by Kate Walsh, President, National Council on Teaching Quality (NCTQ)
Make no bones about it. Teachers unions are reeling from a game-changing decision from the U.S. Supreme Court, issued the same day as the news of Justice Anthony Kennedy’s retirement, so largely overlooked in news coverage. The public may not have much noticed, but unions feel they are standing at a precipice, not at all certain they can maintain the power they’re long accustomed to wielding.
After the high court sided with Janus in Janus vs. AFSCME, public-sector workers will no longer be required to contribute to their unions, something nearly half of all states — including Minnesota — require regardless of whether teachers choose to belong to the union. The nation’s largest union, the National Education Association (NEA), having just held its annual convention in Minneapolis, expects to be hard hit. It’s anyone’s best guess how many of the 78,000 active teachers who currently contribute to the Education Minnesota union will opt out in the years ahead, but the initial hit will almost certainly include some 7,000 teachers who have already registered their discontent over having been forced to contribute.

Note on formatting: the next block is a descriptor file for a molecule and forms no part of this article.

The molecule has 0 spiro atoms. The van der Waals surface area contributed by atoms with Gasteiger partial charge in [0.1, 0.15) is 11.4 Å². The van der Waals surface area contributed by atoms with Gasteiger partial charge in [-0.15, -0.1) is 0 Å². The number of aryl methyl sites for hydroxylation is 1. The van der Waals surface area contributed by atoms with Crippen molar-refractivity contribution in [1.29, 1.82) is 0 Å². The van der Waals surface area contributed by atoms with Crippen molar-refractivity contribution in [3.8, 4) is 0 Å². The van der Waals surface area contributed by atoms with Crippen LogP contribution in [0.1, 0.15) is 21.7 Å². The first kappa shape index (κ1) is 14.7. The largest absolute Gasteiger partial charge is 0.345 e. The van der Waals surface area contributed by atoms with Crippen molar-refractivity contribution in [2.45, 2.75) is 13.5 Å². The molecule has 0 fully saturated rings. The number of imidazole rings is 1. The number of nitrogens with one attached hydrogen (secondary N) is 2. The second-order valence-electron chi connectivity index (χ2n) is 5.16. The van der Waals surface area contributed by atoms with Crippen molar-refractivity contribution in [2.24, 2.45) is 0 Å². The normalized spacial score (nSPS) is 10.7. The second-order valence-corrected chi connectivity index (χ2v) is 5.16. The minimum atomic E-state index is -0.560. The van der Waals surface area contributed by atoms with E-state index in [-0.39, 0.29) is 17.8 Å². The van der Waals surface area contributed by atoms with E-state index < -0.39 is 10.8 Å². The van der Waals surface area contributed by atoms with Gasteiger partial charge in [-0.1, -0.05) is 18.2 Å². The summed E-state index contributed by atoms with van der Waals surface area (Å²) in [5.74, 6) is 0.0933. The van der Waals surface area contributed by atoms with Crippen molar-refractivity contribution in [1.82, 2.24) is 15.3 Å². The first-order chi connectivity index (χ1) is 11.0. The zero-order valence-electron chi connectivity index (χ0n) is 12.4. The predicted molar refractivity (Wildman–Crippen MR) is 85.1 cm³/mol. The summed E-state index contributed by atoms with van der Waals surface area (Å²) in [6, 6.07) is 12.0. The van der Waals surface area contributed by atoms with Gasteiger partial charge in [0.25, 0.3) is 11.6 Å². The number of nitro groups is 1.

The fast-flowing pipeline of dollars from teachers to unions ($600 million a year, nationally) is bound to be disrupted, and here’s why. Independent surveys consistently report that only half of all teachers see their union as “essential” and that many see dues as too high, political activity as too leftist (only half of all teachers voted for Hillary Clinton) and positions on education issues counter to schools’ paramount interests. And with much of this disaffection skewing toward younger teachers, the unions have their work cut out for them.